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It is a standard result in statistical mechanics that when two interacting systems are free to exchange energy and volume, then in the macrostate of maximum entropy the systems will have equal temperature and pressure. The second law of thermodynamics then suggests that in thermal and mechanical equilibrium, such interacting systems will always equilibrate so as to have equal temperature and pressure.

But consider two ideal gases separated by a partition, in perfect thermal contact but with different initial pressures. If the partition is suddenly allowed to move, then thinking of pressure in terms of force per unit area (and using the ideal gas law) we can exactly solve for the motion of the partition. Assuming there is some damping force present, it is certainly true that the system will eventually settle down to the state where the pressure on either side of the partition is equal, but the reason for this equilibrium seems to me to be purely mechanical, and completely unrelated to entropy increase and the second law of thermodynamics. In fact, it seems false to assume some sort of ergodic hypothesis for volume microstates here (which underlies the assumption that mechanical equilibrium occurs at a volume macrostate of maximal entropy), as it is certainly not the case that every volume microstate is equally likely at a given moment in time (thanks to our exact solution for the volume as a function of time).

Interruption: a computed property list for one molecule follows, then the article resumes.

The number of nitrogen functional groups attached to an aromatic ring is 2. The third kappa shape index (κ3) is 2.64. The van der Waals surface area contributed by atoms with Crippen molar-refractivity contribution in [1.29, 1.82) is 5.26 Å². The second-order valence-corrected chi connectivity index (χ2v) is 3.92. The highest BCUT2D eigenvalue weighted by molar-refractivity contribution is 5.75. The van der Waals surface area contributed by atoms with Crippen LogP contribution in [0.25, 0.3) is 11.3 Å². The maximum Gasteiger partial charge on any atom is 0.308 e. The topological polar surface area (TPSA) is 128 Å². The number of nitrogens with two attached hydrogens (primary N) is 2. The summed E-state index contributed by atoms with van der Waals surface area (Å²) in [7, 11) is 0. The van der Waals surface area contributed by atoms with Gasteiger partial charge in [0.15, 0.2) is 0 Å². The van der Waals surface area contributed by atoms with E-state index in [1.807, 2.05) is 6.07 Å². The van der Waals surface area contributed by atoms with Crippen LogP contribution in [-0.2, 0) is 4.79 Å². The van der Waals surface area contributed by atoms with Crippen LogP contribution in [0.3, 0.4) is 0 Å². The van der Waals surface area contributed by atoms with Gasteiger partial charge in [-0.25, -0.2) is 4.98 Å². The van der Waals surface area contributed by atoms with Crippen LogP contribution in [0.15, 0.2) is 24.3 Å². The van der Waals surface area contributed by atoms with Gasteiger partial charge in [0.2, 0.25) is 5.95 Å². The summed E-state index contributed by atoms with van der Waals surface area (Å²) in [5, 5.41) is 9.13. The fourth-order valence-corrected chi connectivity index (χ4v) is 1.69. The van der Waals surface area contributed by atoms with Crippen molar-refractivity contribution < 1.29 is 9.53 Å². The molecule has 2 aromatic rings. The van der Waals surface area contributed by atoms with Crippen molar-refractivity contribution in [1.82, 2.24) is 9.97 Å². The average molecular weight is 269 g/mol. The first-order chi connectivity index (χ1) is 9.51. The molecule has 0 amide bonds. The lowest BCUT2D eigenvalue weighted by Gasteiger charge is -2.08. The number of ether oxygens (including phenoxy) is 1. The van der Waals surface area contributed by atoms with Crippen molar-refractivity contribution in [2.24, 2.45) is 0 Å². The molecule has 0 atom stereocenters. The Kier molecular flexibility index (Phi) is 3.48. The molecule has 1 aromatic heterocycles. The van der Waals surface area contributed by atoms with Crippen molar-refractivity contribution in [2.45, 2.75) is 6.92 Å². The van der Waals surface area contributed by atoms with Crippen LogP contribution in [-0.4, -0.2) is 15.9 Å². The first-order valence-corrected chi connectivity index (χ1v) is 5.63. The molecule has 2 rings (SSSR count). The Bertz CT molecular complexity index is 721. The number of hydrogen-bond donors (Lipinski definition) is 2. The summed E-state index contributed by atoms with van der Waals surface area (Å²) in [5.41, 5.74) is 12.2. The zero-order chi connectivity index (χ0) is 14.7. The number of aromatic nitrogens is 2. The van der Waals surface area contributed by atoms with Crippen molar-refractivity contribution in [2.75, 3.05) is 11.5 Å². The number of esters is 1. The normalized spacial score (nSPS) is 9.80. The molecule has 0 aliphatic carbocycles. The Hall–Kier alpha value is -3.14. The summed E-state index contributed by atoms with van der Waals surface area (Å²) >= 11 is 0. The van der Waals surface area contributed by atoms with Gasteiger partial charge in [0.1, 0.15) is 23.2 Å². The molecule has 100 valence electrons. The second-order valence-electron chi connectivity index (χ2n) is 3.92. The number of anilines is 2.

So basically, I'm confused why mechanical equilibrium should have anything to do with entropy, given that the volume exchange process can, at least for simple examples, be completely understood using Newton's Laws. How do we reconcile these two viewpoints?

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  • $\begingroup$ " but the reason for this equilibrium seems to me to be purely mechanical, and completely unrelated to entropy increase and the second law of thermodynamics" Why do you think it is completely unrelated to entropy increase. Entropy is generated as a result of mechanical or thermal disequilibrium. $\endgroup$
    – Bob D
    Jul 2, 2021 at 19:44
  • $\begingroup$ @BobD I am trying to think about this from a fundamental perspective, where entropy is the logarithm of the number of possible microstates. While it's true that macrostate with the greatest entropy happens to correspond to the two gases having equal pressure, I don't buy that you can assume all volume microstates are equally likely, since we completely understand the process by which volume will be transferred here. In other words, I don't see why increase in entropy should be thought of as the reason behind mechanical equilibrium--it just seems like a side effect. $\endgroup$ Jul 2, 2021 at 20:07
  • $\begingroup$ Frankly, I don't look at it as entropy being the reason behind mechanical equilibrium. Regarding the title of your post, as I see it mechanical disequilibrium drives entropy generation. But I confess not being conversant in statistical mechanics. $\endgroup$
    – Bob D
    Jul 2, 2021 at 20:37

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It is a standard result in statistical mechanics that when two interacting systems are free to exchange energy and volume, then in the macrostate of maximum entropy the systems will have equal temperature and pressure.